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Estimating ambiguity preferences and perceptions in multiple prior models: Evidence from the field

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  • Stephen Dimmock
  • Roy Kouwenberg

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  • Olivia Mitchell
  • Kim Peijnenburg

Abstract

We develop a tractable method to estimate multiple prior models of decision-making under ambiguity. In a representative sample of the U.S. population, we measure ambiguity attitudes in the gain and loss domains. We find that ambiguity aversion is common for uncertain events of moderate to high likelihood involving gains, but ambiguity seeking prevails for low likelihoods and for losses. We show that choices made under ambiguity in the gain domain are best explained by the α-MaxMin model, with one parameter measuring ambiguity aversion (ambiguity preferences) and a second parameter quantifying the perceived degree of ambiguity (perceptions about ambiguity). The ambiguity aversion parameter α is constant and prior probability sets are asymmetric for low and high likelihood events. The data reject several other models, such as MaxMin and MaxMax, as well as symmetric probability intervals. Ambiguity aversion and the perceived degree of ambiguity are both higher for men and for the college-educated. Ambiguity aversion (but not perceived ambiguity) is also positively related to risk aversion. In the loss domain, we find evidence of reflection, implying that ambiguity aversion for gains tends to reverse into ambiguity seeking for losses. Our model’s estimates for preferences and perceptions about ambiguity can be used to analyze the economic and financial implications of such preferences. Copyright Springer Science+Business Media New York 2015

Suggested Citation

  • Stephen Dimmock & Roy Kouwenberg & Olivia Mitchell & Kim Peijnenburg, 2015. "Estimating ambiguity preferences and perceptions in multiple prior models: Evidence from the field," Journal of Risk and Uncertainty, Springer, vol. 51(3), pages 219-244, December.
  • Handle: RePEc:kap:jrisku:v:51:y:2015:i:3:p:219-244
    DOI: 10.1007/s11166-015-9227-2
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    References listed on IDEAS

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    1. repec:eee:ecolet:v:174:y:2019:i:c:p:123-127 is not listed on IDEAS
    2. Anantanasuwong, Kanin & Kouwenberg, Roy & Mitchell, Olivia S & Peijnenburg, Kim, 2019. "Ambiguity Attitudes about Investments: Evidence from the Field," CEPR Discussion Papers 13518, C.E.P.R. Discussion Papers.
    3. repec:kap:jrisku:v:58:y:2019:i:1:d:10.1007_s11166-019-09299-0 is not listed on IDEAS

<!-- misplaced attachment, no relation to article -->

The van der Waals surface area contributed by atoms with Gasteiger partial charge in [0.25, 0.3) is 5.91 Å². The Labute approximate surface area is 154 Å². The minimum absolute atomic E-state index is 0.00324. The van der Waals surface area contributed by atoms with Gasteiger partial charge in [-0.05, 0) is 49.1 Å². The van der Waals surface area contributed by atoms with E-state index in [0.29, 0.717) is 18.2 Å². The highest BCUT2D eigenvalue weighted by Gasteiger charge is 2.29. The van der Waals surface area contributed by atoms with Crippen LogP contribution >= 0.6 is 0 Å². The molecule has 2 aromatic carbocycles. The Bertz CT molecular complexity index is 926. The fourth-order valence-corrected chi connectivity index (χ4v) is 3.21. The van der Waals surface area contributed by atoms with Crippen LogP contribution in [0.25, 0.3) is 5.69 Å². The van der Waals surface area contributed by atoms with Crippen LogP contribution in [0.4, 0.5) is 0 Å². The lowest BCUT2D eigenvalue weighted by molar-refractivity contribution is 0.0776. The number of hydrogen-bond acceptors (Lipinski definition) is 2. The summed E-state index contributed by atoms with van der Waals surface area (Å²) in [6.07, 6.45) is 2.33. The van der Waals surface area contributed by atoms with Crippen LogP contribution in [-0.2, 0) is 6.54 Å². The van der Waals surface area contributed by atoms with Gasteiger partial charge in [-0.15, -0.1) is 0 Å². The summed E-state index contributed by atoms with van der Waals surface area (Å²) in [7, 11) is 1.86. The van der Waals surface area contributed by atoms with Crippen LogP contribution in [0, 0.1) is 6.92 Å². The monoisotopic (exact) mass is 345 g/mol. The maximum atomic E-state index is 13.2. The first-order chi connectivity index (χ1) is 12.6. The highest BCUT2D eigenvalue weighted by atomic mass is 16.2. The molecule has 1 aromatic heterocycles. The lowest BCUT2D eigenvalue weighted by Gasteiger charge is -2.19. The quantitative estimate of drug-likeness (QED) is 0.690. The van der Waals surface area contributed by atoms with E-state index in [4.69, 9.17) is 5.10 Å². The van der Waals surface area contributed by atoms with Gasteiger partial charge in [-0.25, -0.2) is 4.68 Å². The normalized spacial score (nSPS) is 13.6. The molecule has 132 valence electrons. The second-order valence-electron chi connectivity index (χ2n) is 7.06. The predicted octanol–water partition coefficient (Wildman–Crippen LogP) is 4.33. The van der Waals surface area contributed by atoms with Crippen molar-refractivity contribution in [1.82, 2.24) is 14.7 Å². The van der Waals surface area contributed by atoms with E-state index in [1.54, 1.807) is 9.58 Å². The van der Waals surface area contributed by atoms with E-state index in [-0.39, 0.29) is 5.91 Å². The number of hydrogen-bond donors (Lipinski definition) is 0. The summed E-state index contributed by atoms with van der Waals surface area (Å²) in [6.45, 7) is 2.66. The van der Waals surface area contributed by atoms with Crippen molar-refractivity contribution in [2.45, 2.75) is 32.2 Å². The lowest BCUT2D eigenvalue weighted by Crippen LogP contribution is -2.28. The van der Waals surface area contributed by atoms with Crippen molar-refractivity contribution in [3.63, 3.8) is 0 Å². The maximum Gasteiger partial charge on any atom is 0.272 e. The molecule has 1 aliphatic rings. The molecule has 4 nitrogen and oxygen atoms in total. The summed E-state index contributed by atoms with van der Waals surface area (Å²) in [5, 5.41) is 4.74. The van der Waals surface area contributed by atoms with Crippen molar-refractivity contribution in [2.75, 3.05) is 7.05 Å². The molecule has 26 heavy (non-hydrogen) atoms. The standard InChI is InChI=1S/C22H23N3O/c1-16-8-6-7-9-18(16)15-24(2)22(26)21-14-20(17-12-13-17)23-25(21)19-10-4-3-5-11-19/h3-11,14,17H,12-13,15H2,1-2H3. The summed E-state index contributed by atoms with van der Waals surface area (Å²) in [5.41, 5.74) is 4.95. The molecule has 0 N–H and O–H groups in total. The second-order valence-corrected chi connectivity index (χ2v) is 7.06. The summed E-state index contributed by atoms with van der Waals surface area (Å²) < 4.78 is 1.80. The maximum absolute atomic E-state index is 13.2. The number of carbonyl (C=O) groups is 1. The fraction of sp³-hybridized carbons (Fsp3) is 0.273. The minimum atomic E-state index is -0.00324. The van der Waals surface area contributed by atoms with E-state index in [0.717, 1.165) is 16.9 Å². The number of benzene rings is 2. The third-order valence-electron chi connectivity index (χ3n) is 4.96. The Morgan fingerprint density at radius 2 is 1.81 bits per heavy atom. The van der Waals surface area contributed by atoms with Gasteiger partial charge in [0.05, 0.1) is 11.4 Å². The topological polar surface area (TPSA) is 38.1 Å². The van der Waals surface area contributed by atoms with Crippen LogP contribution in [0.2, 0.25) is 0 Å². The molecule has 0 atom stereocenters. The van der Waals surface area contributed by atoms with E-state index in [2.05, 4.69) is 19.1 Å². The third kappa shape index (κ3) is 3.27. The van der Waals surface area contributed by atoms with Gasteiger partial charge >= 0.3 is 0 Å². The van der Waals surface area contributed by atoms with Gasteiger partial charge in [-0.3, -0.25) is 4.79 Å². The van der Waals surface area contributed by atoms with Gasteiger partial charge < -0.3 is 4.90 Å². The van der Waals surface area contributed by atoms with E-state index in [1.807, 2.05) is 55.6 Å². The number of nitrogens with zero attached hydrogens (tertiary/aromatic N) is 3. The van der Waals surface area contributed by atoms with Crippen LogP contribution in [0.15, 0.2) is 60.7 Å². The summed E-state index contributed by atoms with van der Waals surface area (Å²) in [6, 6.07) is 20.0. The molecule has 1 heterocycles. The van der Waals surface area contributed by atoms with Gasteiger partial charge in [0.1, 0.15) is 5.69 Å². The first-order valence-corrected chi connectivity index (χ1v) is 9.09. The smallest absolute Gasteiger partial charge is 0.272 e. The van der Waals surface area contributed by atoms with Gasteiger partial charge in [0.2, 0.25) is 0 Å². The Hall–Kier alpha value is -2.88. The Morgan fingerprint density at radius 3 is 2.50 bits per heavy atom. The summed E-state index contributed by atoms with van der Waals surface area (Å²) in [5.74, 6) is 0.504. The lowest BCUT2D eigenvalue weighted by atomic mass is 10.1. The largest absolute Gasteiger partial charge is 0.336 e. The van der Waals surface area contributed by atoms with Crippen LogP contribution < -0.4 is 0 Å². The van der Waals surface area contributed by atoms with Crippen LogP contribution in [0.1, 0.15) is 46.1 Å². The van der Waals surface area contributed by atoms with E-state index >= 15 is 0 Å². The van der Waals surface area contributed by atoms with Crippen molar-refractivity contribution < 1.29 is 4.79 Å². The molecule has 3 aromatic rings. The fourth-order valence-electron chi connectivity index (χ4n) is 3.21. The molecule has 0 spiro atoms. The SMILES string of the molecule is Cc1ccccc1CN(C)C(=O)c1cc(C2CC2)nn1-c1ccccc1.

4. repec:kap:theord:v:85:y:2018:i:3:d:10.1007_s11238-018-9657-9 is not listed on IDEAS
    5. Balafoutas, Loukas & Sutter, Matthias, 2019. "How Uncertainty and Ambiguity in Tournaments Affect Gender Differences in Competitive Behavior," IZA Discussion Papers 12348, Institute of Labor Economics (IZA).
    6. Loukas Balafoutas & Brent J. Davis & Matthias Sutter, 2017. "How uncertainty and ambiguity in tournaments affect gender differences in competitive behavior," Working Papers 2017-20, Faculty of Economics and Statistics, University of Innsbruck.
    7. repec:kap:jrisku:v:54:y:2017:i:1:d:10.1007_s11166-017-9253-3 is not listed on IDEAS
    8. Müller, Julia & Li, Zhihua & Wakker, Peter P. & Wang, Tong V., 2016. "The Rich Domain of Ambiguity Explored," Annual Conference 2016 (Augsburg): Demographic Change 145734, Verein für Socialpolitik / German Economic Association.
    9. repec:kap:expeco:v:22:y:2019:i:1:d:10.1007_s10683-018-9582-3 is not listed on IDEAS
    10. Robin Cubitt & Gijs Kuilen & Sujoy Mukerji, 2018. "The strength of sensitivity to ambiguity," Theory and Decision, Springer, vol. 85(3), pages 275-302, October.
    11. repec:kap:jrisku:v:54:y:2017:i:3:d:10.1007_s11166-017-9260-4 is not listed on IDEAS
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    13. repec:kap:jrisku:v:56:y:2018:i:1:d:10.1007_s11166-018-9273-7 is not listed on IDEAS
    14. Stephen G. Dimmock & Roy Kouwenberg & Peter P. Wakker, 2016. "Ambiguity Attitudes in a Large Representative Sample," Management Science, INFORMS, vol. 62(5), pages 1363-1380, May.

    More about this item

    Keywords

    Ambiguity; Decision-making under uncertainty; Multiple prior models; Alpha-MaxMin model; D81; C93; C23;

    JEL classification:

    • D81 - Microeconomics - - Information, Knowledge, and Uncertainty - - - Criteria for Decision-Making under Risk and Uncertainty
    • C93 - Mathematical and Quantitative Methods - - Design of Experiments - - - Field Experiments
    • C23 - Mathematical and Quantitative Methods - - Single Equation Models; Single Variables - - - Models with Panel Data; Spatio-temporal Models

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